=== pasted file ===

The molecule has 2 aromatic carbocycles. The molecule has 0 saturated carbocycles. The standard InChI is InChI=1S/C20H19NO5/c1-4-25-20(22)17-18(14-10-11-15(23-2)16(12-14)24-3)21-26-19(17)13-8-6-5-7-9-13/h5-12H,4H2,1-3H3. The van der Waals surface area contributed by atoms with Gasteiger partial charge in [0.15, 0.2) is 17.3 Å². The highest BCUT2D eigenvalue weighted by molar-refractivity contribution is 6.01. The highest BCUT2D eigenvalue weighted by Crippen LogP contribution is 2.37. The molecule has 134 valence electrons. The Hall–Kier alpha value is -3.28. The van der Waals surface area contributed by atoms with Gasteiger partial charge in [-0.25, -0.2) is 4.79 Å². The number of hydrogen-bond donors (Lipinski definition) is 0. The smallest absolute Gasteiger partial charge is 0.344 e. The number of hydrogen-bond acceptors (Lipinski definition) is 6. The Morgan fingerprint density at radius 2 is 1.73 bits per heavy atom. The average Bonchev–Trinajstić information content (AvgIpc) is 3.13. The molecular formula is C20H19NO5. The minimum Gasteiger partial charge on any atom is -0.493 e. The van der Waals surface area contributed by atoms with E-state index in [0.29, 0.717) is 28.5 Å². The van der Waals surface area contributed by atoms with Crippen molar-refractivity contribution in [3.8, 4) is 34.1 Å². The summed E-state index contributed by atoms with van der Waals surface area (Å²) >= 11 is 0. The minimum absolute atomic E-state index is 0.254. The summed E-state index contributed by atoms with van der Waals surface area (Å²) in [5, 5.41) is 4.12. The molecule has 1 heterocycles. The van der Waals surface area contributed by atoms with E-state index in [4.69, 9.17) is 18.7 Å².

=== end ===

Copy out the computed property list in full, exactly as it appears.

The molecule has 2 aromatic carbocycles. The molecule has 0 saturated carbocycles. The standard InChI is InChI=1S/C20H19NO5/c1-4-25-20(22)17-18(14-10-11-15(23-2)16(12-14)24-3)21-26-19(17)13-8-6-5-7-9-13/h5-12H,4H2,1-3H3. The van der Waals surface area contributed by atoms with Gasteiger partial charge in [0.15, 0.2) is 17.3 Å². The highest BCUT2D eigenvalue weighted by molar-refractivity contribution is 6.01. The highest BCUT2D eigenvalue weighted by Crippen LogP contribution is 2.37. The molecule has 134 valence electrons. The Hall–Kier alpha value is -3.28. The van der Waals surface area contributed by atoms with Gasteiger partial charge in [-0.25, -0.2) is 4.79 Å². The number of hydrogen-bond donors (Lipinski definition) is 0. The smallest absolute Gasteiger partial charge is 0.344 e. The number of hydrogen-bond acceptors (Lipinski definition) is 6. The Morgan fingerprint density at radius 2 is 1.73 bits per heavy atom. The average Bonchev–Trinajstić information content (AvgIpc) is 3.13. The molecular formula is C20H19NO5. The minimum Gasteiger partial charge on any atom is -0.493 e. The van der Waals surface area contributed by atoms with E-state index in [0.29, 0.717) is 28.5 Å². The van der Waals surface area contributed by atoms with Crippen molar-refractivity contribution in [3.8, 4) is 34.1 Å². The summed E-state index contributed by atoms with van der Waals surface area (Å²) >= 11 is 0. The minimum absolute atomic E-state index is 0.254. The summed E-state index contributed by atoms with van der Waals surface area (Å²) in [5, 5.41) is 4.12. The molecule has 1 heterocycles. The van der Waals surface area contributed by atoms with E-state index in [4.69, 9.17) is 18.7 Å².